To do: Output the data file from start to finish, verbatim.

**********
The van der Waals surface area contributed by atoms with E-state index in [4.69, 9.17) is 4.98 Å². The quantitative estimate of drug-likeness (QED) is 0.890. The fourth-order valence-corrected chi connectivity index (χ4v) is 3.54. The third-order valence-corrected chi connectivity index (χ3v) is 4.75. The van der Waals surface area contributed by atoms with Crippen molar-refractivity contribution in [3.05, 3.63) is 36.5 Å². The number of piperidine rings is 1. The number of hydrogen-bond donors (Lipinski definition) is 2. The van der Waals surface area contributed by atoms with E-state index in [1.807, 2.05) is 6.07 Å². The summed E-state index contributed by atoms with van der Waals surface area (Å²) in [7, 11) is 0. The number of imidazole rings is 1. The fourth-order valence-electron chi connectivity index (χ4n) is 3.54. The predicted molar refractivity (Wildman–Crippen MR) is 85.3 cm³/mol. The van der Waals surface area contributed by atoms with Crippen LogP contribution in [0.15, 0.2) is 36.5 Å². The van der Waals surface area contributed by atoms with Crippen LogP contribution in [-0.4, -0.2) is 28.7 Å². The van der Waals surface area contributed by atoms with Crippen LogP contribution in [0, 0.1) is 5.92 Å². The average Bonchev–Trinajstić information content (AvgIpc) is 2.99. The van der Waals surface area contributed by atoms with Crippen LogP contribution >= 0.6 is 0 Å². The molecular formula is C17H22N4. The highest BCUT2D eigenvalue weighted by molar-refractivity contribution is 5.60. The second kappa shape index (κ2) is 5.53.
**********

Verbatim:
The van der Waals surface area contributed by atoms with E-state index in [4.69, 9.17) is 4.98 Å². The quantitative estimate of drug-likeness (QED) is 0.890. The fourth-order valence-corrected chi connectivity index (χ4v) is 3.54. The third-order valence-corrected chi connectivity index (χ3v) is 4.75. The van der Waals surface area contributed by atoms with Crippen molar-refractivity contribution in [3.05, 3.63) is 36.5 Å². The number of piperidine rings is 1. The number of hydrogen-bond donors (Lipinski definition) is 2. The van der Waals surface area contributed by atoms with E-state index in [1.807, 2.05) is 6.07 Å². The summed E-state index contributed by atoms with van der Waals surface area (Å²) in [7, 11) is 0. The number of imidazole rings is 1. The fourth-order valence-electron chi connectivity index (χ4n) is 3.54. The predicted molar refractivity (Wildman–Crippen MR) is 85.3 cm³/mol. The van der Waals surface area contributed by atoms with Crippen LogP contribution in [0.15, 0.2) is 36.5 Å². The van der Waals surface area contributed by atoms with Crippen LogP contribution in [-0.4, -0.2) is 28.7 Å². The van der Waals surface area contributed by atoms with Crippen LogP contribution in [0, 0.1) is 5.92 Å². The average Bonchev–Trinajstić information content (AvgIpc) is 2.99. The van der Waals surface area contributed by atoms with Crippen LogP contribution >= 0.6 is 0 Å². The molecular formula is C17H22N4. The highest BCUT2D eigenvalue weighted by molar-refractivity contribution is 5.60. The second kappa shape index (κ2) is 5.53.